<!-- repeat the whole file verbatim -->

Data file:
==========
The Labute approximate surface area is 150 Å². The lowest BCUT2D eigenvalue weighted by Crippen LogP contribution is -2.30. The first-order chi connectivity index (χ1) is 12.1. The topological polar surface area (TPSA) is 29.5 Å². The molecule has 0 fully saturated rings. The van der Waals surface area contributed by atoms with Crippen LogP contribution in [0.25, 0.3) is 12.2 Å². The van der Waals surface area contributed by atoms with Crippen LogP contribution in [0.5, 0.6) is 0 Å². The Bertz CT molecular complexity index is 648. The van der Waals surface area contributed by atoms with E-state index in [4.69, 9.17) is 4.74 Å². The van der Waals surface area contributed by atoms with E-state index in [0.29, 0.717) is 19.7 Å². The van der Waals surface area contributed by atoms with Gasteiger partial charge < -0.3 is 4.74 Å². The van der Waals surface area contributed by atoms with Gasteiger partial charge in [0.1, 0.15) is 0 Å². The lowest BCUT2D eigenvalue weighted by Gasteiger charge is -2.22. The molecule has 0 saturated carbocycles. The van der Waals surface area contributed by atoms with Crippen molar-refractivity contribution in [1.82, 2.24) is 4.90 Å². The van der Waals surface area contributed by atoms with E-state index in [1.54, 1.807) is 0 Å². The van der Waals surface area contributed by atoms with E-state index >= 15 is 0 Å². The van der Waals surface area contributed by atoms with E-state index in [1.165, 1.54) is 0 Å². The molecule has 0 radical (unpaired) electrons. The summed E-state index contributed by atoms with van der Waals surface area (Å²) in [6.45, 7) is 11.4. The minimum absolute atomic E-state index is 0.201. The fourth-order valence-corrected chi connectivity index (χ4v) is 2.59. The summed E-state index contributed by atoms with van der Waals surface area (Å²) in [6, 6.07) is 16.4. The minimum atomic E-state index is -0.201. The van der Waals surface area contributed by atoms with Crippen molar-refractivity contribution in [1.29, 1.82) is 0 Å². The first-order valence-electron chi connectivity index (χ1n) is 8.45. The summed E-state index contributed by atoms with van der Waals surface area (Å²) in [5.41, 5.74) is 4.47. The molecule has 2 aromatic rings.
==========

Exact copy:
The Labute approximate surface area is 150 Å². The lowest BCUT2D eigenvalue weighted by Crippen LogP contribution is -2.30. The first-order chi connectivity index (χ1) is 12.1. The topological polar surface area (TPSA) is 29.5 Å². The molecule has 0 fully saturated rings. The van der Waals surface area contributed by atoms with Crippen LogP contribution in [0.25, 0.3) is 12.2 Å². The van der Waals surface area contributed by atoms with Crippen LogP contribution in [0.5, 0.6) is 0 Å². The Bertz CT molecular complexity index is 648. The van der Waals surface area contributed by atoms with E-state index in [4.69, 9.17) is 4.74 Å². The van der Waals surface area contributed by atoms with E-state index in [0.29, 0.717) is 19.7 Å². The van der Waals surface area contributed by atoms with Gasteiger partial charge < -0.3 is 4.74 Å². The van der Waals surface area contributed by atoms with Gasteiger partial charge in [0.1, 0.15) is 0 Å². The lowest BCUT2D eigenvalue weighted by Gasteiger charge is -2.22. The molecule has 0 saturated carbocycles. The van der Waals surface area contributed by atoms with Crippen molar-refractivity contribution in [1.82, 2.24) is 4.90 Å². The van der Waals surface area contributed by atoms with E-state index in [1.54, 1.807) is 0 Å². The van der Waals surface area contributed by atoms with E-state index >= 15 is 0 Å². The van der Waals surface area contributed by atoms with E-state index in [1.165, 1.54) is 0 Å². The molecule has 0 radical (unpaired) electrons. The summed E-state index contributed by atoms with van der Waals surface area (Å²) in [6.45, 7) is 11.4. The minimum absolute atomic E-state index is 0.201. The fourth-order valence-corrected chi connectivity index (χ4v) is 2.59. The summed E-state index contributed by atoms with van der Waals surface area (Å²) in [6, 6.07) is 16.4. The minimum atomic E-state index is -0.201. The van der Waals surface area contributed by atoms with Crippen molar-refractivity contribution in [1.29, 1.82) is 0 Å². The first-order valence-electron chi connectivity index (χ1n) is 8.45. The summed E-state index contributed by atoms with van der Waals surface area (Å²) in [5.41, 5.74) is 4.47. The molecule has 2 aromatic rings.